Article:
FORT MYERS, Fla. — How good was Grady Sizemore?
“He’s without a doubt one of the greatest players of our generation,’’ Cleveland general manager Mark Shapiro told Sports Illustrated in 2007.
“The best player in our league,’’ added White Sox manager Ozzie Guillen.
Sizemore was going to be the Next Big Thing. He was a center fielder with speed and power. He was a three-time All Star.
In 2006, he hit .290 with 28 homers, 53 doubles, 11 triples, and 22 stolen bases. In 2008, he hit 33 homers with 38 stolen bases. At the age of 24, he was on a career path comparable with that of Hall of Famer Duke Snider.
Playing for the Indians, Sizemore received MVP votes in four straight seasons. In 2007, he hit .375 to help the Tribe conquer the Yankees in the American League Division Series. He hit a homer off Curt Schilling in Game 2 of Cleveland’s seven-game loss to the Red Sox in the ALCS.
He was also an iron man of sorts. Sizemore played all 162 games of the 2006 and 2007 seasons. He had a streak of 382 consecutive games when he sprained an ankle and had to sit early in the 2008 season.
The seemingly harmless sprained ankle was the beginning of a biblical tale of physical woes for the wonder kid from the suburbs of Seattle. After the ankle there was a groin injury. In 2009, the surgeries started. First a left elbow surgery. Then a hernia. Then a left knee surgery. Then another hernia and a right knee surgery. Then another right knee surgery.
Sizemore staggered through all that through the 2011 season, then had surgery on his lower back in 2012 — his seventh surgery in four years. He has not played a game of big league baseball since the fall of 2011, during the chicken and beer final days of Tito and Theo in Boston.
He is only 31 years old. He looks great in batting practice. He’s a baseball-perfect 6 feet 2 inches, 200 pounds, bats left and throws left, and kills the ball in the cage. From the cozy confines of JetBlue’s Felix Maldonado Field 3 Sunday morning, Sizemore easily peppered the aluminum rooftop of the Sox clubhouse beyond the right-field wall.
Manager John Farrell gushed Saturday about what he has seen from Sizemore thus far.
“Given what we’re seeing right now, we’re looking forward to it,’’ Farrell said. “He feels great and two days ago he had a phenomenal day out there. He was running the bases full speed, his defensive work was at full speed, handling the live pitching well. Everything has been very good. But we’re either going to have to temper our enthusiasm or really how much we push him as he gets into game shape.’’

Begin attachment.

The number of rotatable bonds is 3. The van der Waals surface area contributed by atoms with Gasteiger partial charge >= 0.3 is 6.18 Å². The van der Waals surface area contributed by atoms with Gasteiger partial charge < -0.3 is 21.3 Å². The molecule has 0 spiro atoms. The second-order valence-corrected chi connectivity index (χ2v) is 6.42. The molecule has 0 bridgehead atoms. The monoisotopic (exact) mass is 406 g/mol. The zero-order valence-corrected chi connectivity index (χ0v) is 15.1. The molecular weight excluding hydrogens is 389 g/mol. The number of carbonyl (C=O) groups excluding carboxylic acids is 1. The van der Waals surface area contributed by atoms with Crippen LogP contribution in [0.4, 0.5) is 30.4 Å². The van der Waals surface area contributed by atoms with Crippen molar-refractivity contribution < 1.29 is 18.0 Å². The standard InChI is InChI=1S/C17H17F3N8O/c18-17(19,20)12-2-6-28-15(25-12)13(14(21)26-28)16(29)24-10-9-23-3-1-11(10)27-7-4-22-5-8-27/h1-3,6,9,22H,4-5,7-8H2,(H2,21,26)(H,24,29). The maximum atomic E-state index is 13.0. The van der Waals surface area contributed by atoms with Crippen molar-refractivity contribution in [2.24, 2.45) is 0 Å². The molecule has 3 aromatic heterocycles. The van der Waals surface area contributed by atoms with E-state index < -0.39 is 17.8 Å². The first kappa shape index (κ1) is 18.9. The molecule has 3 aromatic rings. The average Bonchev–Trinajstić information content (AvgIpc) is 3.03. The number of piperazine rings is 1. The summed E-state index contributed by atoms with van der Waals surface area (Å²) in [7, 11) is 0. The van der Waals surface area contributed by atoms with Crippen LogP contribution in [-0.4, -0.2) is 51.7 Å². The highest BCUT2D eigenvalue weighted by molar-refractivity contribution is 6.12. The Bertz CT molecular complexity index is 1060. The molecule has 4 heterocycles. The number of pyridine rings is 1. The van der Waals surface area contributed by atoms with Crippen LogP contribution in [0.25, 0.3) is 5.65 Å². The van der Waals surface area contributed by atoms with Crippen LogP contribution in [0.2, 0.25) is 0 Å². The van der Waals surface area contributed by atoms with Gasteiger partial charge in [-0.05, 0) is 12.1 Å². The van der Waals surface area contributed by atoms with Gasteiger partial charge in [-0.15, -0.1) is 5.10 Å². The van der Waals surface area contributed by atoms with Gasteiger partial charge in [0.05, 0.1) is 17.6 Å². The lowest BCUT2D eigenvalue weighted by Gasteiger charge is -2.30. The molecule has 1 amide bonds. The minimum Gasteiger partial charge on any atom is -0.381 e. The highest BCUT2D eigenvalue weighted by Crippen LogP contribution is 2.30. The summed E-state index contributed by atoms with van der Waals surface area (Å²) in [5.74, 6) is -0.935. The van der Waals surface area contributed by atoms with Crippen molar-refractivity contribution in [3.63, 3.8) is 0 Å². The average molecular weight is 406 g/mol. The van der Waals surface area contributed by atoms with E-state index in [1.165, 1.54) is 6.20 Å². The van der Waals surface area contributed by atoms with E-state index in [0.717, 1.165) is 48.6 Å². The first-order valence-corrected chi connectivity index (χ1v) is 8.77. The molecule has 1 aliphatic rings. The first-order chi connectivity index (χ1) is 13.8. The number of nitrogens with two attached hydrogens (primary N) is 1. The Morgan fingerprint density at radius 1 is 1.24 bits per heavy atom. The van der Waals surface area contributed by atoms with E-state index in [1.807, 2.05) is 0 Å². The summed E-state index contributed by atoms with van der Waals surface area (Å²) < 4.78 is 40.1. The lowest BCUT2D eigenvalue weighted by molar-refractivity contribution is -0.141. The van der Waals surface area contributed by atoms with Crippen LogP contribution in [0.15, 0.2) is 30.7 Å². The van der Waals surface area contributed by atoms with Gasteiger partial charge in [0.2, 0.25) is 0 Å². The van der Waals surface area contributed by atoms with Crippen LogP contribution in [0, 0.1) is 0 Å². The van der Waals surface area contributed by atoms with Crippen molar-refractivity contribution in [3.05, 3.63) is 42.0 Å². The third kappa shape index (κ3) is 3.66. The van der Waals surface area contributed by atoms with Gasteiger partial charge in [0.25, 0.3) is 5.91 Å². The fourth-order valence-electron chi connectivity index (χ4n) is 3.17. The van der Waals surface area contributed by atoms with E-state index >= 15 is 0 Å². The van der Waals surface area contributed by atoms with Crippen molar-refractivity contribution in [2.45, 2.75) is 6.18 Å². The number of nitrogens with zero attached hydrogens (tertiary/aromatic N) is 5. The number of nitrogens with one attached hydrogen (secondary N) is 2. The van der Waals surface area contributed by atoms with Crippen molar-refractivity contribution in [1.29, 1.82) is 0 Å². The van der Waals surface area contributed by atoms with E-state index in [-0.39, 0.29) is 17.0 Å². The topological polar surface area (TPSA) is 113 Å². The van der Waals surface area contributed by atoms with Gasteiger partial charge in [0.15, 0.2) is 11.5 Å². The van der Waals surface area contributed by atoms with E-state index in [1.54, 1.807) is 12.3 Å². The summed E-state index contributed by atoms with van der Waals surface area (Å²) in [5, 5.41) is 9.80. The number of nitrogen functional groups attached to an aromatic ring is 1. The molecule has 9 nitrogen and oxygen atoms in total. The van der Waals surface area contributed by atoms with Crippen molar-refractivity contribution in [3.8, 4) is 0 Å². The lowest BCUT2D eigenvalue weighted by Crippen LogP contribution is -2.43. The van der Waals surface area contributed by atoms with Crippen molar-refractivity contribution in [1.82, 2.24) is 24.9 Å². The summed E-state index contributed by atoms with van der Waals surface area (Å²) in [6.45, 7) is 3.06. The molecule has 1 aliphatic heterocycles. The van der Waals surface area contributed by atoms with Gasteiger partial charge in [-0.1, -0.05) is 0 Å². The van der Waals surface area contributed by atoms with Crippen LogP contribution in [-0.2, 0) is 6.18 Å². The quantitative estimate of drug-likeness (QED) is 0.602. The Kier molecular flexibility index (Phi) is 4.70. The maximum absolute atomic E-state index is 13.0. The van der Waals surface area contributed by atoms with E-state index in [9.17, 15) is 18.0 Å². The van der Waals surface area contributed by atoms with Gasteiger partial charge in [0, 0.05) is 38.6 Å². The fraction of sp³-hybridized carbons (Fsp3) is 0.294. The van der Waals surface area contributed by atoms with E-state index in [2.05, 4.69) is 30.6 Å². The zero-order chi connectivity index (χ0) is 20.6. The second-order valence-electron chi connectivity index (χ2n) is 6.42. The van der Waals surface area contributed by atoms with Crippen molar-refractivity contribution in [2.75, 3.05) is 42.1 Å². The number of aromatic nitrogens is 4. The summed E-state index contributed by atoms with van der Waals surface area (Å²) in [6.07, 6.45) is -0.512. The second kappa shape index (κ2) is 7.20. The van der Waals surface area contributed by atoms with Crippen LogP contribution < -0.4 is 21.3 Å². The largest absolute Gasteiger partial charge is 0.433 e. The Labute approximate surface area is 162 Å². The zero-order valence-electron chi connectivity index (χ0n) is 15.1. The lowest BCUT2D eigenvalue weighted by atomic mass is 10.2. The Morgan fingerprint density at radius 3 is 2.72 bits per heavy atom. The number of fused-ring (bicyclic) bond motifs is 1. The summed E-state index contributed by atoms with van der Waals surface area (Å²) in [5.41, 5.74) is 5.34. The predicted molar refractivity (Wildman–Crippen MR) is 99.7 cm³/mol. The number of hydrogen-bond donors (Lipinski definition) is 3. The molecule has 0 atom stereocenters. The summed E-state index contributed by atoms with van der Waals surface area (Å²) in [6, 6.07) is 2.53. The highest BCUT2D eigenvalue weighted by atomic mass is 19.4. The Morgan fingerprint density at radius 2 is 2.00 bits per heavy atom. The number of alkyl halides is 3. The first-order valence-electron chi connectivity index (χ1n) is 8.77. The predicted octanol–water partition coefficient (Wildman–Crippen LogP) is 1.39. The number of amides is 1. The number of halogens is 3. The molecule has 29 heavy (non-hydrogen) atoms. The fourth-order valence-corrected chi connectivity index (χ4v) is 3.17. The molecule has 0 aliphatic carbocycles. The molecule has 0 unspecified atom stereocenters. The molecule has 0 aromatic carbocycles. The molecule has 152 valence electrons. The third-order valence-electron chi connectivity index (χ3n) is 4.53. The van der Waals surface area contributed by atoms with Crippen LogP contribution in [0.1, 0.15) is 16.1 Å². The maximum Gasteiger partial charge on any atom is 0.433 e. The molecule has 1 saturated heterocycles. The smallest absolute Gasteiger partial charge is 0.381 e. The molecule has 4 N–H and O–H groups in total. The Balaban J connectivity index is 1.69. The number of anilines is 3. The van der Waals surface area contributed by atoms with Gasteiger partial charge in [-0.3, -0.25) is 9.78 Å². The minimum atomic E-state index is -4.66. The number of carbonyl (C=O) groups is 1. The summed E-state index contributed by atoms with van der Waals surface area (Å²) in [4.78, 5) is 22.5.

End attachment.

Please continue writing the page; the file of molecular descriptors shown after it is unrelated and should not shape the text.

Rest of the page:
Armed with those words and a long look at Sizemore’s impressive big league résumé, I approached him at his locker after Sunday’s workout. He was professional, polite, and extremely careful about expectations.
“As far as my body goes, it’s better than I anticipated,’’ said Sizemore. “I’m just looking to build off what I’ve done so far and get back in shape and get stronger. I feel right. I wanted to up the workload and the volume. We’re watching the amount of time on my feet and the amount I’m working each day. Slowly building off that and just making sure we don’t do too much, too soon, and create problems.’’
The Sox signed Sizemore to an incentive-laden $750,000, one-year contract in January. They know him. Farrell was the Indians’ minor league director when Sizemore was a star with the Tribe. Sox assistant GM Mike Hazen, coach Torey Lovullo, and trainer Rick Jameyson were also with Cleveland during Sizemore’s golden days.
Everybody understands the Sox’ center field situation. Jacoby Ellsbury is now a member of the Yankees’ millionaires club and Boston is willing to go with rookie Jackie Bradley Jr. But Bradley hit only .189 in 37 big league games last year. He is not a sure thing.
If Sizemore can get back to anything approximating his former self, he’d be a terrific fallback for JBJ.
It’s a very big question and Sizemore’s not saying anything that would make one think he’s ready to contribute at the big league level. The exhibition season starts Thursday. What’s a reasonable workload for Sizemore?
“I have no idea,’’ he said. “We haven’t got that far yet. I don’t really know how we’re going to approach that. When to start. I’ll probably sit down with the medical staff and see how they want to approach it. Right now I’m just focused on the day-to-day stuff. Getting my legs underneath me and getting used to being on my feet every day.’’
Will you be ready to play in spring training games at the end of this week?
“I feel like I would be, but maybe it’s not the smartest thing right away,’’ he said.
“I don’t want to go out there and play games in February just so I can then break down in March. I think the best thing to do is get to a point where we don’t go backwards.’’